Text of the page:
If not, what agile and process improvement can we leverage?

    Lastly, when you are ready to measure, ensure you factor in any reasonable objections your team might have. For instance, how will the company cope with an increase in demand if the agency reduces staff?

    Decide the strategy to adopt in measuring it

    It is highly important to ponder how you will measure your data before the data collection phase. This is because your measuring procedure either enhances or jeopardizes your analysis later—some salient questions.

    What's the time frame - annual or quarterly expenses?

    What's the unit of measurement - USD or Euro?

    What parameters should be incorporated?  Annual salary or an annual salary, coupled with the cost of employee benefits?

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    3. Source data

    Having defined the question and established your measurement priorities, you will need to keep these vital points in mind:

    Before sourcing for data, decide on the data to be sourced from existing databases.

    • Source for this data first.
    • Decide on a file storing and labeling framework ahead of time to enable all members saddled to collaborate. That way, you can save time and prevent double sourcing.
    • In case you need to adopt an interview or observations, then design a template for the interview beforehand to guarantee consistency and save time.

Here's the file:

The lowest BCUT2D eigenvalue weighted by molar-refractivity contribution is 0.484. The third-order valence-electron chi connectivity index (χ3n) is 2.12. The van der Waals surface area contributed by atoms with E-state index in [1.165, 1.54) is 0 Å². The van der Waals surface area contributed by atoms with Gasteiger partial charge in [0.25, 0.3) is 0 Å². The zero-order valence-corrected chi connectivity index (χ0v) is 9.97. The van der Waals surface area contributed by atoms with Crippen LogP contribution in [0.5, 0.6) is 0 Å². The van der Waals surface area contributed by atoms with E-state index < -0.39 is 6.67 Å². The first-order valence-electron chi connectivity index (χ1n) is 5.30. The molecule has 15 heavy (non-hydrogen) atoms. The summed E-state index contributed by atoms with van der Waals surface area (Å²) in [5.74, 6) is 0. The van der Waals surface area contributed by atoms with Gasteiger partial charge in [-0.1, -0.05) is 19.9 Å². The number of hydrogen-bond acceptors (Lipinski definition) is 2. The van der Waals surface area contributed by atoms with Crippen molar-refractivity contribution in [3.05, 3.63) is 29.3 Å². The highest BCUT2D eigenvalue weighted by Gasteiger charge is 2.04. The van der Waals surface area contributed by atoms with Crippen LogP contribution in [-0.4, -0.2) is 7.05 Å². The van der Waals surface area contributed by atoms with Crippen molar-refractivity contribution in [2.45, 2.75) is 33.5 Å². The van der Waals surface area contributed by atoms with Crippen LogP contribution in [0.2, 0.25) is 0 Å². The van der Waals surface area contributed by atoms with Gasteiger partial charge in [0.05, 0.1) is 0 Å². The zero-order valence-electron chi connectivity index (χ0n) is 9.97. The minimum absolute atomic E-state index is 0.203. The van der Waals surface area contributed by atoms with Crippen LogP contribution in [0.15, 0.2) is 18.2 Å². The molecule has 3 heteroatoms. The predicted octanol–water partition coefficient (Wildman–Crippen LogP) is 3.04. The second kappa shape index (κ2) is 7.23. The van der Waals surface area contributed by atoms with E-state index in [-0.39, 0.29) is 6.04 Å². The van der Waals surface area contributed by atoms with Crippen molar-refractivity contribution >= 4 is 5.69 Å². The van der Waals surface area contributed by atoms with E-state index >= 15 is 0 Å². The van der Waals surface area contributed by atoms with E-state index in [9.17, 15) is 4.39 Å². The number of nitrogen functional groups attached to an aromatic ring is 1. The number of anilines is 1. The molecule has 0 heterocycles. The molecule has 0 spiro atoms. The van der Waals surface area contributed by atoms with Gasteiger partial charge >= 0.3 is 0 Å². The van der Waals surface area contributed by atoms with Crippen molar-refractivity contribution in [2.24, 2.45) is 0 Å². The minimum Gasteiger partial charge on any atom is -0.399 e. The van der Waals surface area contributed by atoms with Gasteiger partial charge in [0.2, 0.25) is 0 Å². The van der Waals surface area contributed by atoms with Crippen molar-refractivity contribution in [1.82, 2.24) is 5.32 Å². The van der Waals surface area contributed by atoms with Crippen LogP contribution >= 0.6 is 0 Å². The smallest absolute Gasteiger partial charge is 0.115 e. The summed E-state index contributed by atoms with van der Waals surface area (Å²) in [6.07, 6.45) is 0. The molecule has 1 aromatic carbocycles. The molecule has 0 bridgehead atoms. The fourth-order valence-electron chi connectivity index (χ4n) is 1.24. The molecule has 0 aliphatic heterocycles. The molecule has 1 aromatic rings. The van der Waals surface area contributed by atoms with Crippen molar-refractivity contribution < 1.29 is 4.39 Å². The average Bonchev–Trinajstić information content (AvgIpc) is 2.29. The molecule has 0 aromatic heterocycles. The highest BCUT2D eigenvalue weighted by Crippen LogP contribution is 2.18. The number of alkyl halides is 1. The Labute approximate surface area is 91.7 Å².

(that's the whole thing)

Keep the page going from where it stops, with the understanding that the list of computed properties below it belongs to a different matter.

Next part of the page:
• Organize the data you've sourced along with sourced dates and include any source notes as you progress. This action will validate your findings as you progress.

    4. Analyze data

    After you've sourced the correct data to resolve your question in the first step, the next stage is to go deeper into data analysis.

    Start by converting your data in several ways, like plotting it on a graph, examining the correlations, or creating a pivot table in your Excel.

    What is a pivot table?

    This table enables you to sort and filter data over different variables to calculate your mean, minimum, maximum, and standard deviation of that data. This is also where data cleaning happens.

    Data analysis software and tools are highly important during this stage. You can try apps and analytics tools such as Stata, Visio, Minitab, and Microsoft Excel or find more data analysis tools.

    5. Interpret results

    As soon as you've analyzed your data, go ahead, and interpret the results. While interpreting your analysis, bear in mind you can't prove the validity of a hypothesis. Instead, you can only accept it. This means that regardless of how much you source data, your results can be interfered with by unforeseen circumstances.

    So you need to ask yourself as you proceed:

    • Does this data provide a solution to the first question? How?
    • Does the data empower you to safeguard against any objections? How?
    • Are there limitations on the findings or any perspectives to be considered?

    If the interpretation holds against all these questions and factors, you have possibly reached a productive conclusion. The only stage is to utilize the data analysis process results to make informed decisions in your business.


    By adopting these 5 data analysis steps, you will make better and more informed decisions for your business or digital marketing agency. Your choices will be backed by data that you've carefully sourced and analyzed.

    Published on Apr 01 2020

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    Mile Zivkovic

    Mile is the head of content at Whatagraph in charge of all content and communications for Whatagraph’s data platform. A marketing heavy with almost a decade of SaaS industry experience, Mile has managed multiple content marketing teams without losing an ounce of his writing passion. The author behind some of the most-read pieces on our blog.